I don’t think I’ve ever heard the expression “fire writing” before, as mentioned in this Edutopia article, New Teachers: Inspire Your Students to Write, Write, Write. However, it is exactly how I got things going with my PhD dissertation. I just wrote. And I didn’t worry about how it looked or sounded. It was messy and chaotic, but I cleaned it up later. First I dumped my ideas out of my brain and onto the page as quickly as I could. Then I went back and ruthlessly edited. I cut out huge chunks that I loved and was left with the essence of what I was trying to say.
Another great idea from the Edutopia article is something I first read about years ago in Zinsser’s classic book, Writing To Learn. Students tend to write for an audience of one – the teacher. They need to stop it, and we as teachers should stop encouraging it. Zinsser suggested writing letters to a friend or family member about the day’s learning. I think it is a great approach. Instead of getting hung up on perfect mechanics, get to the main ideas, reflect and write about them. Quit worrying about what you think the teacher might want, and write the important ideas in a voice that someone who loves you and cares about you would recognize as you. If it comes out wrong, you can always improve and revise.
I teach a class that includes a lab activity and requires lab reports. I wonder what those might look like if they were composed in the form of a letter? Right now, I have a prescribed format that I’ve been using since I first started teaching the course. I inherited the report structure from the person who taught the class before, and haven’t ever questioned it. Perhaps it is time for me to take a closer look at that important writing assignment.
I just visited a website of an unnamed person doing the DS106 digital storytelling course and I experienced a classic error that my own students tend to do when I ask them to publish school work in a blog format. That person wrote for an audience of one – the teacher. There was a generic reference to the chapter, but no indication of what the text might have been. So a random visitor from the Internet – me, has no context for what I am reading and no way to learn more about it myself.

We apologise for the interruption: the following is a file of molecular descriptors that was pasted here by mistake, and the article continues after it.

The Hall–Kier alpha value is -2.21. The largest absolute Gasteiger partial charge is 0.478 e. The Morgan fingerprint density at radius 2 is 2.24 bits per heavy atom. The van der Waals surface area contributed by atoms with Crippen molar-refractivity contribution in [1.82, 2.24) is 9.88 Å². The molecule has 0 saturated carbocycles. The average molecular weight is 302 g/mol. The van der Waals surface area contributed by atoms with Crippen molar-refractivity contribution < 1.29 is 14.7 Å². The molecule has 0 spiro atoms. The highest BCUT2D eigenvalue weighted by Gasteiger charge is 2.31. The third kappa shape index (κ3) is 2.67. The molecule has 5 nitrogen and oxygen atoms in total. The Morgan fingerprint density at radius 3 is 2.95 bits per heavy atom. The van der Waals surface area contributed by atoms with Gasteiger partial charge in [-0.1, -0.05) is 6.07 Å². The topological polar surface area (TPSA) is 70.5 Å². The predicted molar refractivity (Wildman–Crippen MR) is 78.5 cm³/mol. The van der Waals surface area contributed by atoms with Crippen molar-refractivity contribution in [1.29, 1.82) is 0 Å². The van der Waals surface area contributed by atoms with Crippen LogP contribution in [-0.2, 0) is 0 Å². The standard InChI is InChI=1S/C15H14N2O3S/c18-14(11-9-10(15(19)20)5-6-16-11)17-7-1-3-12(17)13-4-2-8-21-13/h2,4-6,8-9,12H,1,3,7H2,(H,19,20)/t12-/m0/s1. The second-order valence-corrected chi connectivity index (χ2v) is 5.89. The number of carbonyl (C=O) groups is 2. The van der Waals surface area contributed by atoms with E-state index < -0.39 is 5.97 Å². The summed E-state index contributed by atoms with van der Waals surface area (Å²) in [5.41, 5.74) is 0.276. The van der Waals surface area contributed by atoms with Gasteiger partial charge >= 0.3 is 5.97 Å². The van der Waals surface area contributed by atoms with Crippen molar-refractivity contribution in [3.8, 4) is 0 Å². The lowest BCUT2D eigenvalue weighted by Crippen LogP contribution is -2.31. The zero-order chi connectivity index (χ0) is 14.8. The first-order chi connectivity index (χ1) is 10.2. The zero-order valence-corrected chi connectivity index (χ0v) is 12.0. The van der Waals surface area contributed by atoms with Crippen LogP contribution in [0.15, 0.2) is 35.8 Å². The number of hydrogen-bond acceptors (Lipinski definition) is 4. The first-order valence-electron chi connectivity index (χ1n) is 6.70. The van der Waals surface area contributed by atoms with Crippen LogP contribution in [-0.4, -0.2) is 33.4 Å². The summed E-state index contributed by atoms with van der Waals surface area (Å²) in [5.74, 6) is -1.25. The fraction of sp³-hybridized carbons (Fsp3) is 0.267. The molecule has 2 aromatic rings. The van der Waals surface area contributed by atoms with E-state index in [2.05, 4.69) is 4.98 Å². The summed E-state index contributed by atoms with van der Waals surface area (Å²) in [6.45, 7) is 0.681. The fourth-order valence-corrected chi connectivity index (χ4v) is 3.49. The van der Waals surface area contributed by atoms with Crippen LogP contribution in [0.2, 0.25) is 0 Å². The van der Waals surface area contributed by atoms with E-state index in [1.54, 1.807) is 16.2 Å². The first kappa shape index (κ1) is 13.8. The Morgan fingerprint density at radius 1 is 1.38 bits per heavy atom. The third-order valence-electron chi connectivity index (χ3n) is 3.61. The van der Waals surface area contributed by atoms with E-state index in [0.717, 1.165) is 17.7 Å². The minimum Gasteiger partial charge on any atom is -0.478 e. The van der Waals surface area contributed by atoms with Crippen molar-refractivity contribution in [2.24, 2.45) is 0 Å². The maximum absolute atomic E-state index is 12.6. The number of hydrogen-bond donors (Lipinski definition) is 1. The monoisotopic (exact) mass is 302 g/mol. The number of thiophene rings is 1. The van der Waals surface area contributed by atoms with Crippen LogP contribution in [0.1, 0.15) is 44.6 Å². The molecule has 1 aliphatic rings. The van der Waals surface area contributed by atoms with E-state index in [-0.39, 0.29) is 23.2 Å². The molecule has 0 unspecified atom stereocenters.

Have you ever stumbled into a conversation that really wasn’t meant for you? Awkward, isn’t it? That is what these sort of posts do to the reader. How much better would it be to envision a broader possible audience and write to that audience? After all, whenever you publish anything to the web, indeed you do have a very broad potential audience, don’t you?
I think students everywhere would do well to adopt this practice in all of their classes, and their writing would immediately improve. Stop writing for an audience of one – the teacher, and start writing for a broader audience. What might your grandmother want to know about this topic? A long-lost friend? A random stranger on the street? How would having a larger audience upon whom you would like to make a good impression affect the tone and style of what you write?
If you will simply write for this larger audience in mind, and stop writing what you think your teacher might wish to hear, everyone involved will appreciate it, including your teacher, because you will be doing better writing.
Recently, my family and I were visiting the Eisenhower Center in Abilene, KS for a quick “staycation” not far from home. My daughter noticed a basket full of little American flags with notes intended for veterans of the US armed services. I picked one out for you, Dad, she said. So I took it home with me.
The note came from elderly woman from California, and I received it here in Kansas. My note reads: “My oldest brother did not come home after WW2. He is always in my heart as you all are.”
Since her full name was on the note, and a hometown, I was able to do a little digital detective work and find a street address. I sat down and wrote the woman a thank you letter and dropped it in the mail. I’m not exactly sure when was the last time I mailed a hand-written letter, but it has been some time. About a week later, I was pleased to receive a reply in the mail from her. What a treat it is to receive mail that is something besides bills or advertisements!
So this is my assignment for you. Sit down and write out a letter longhand to someone who will appreciate it.Be sure to get some evidence of your “snail mail” exchange, either by photographing your letter, or even better still, the reply you got back. Extra internet points if you do like I did and write it to someone whom you do not know, but still feel a common connection with.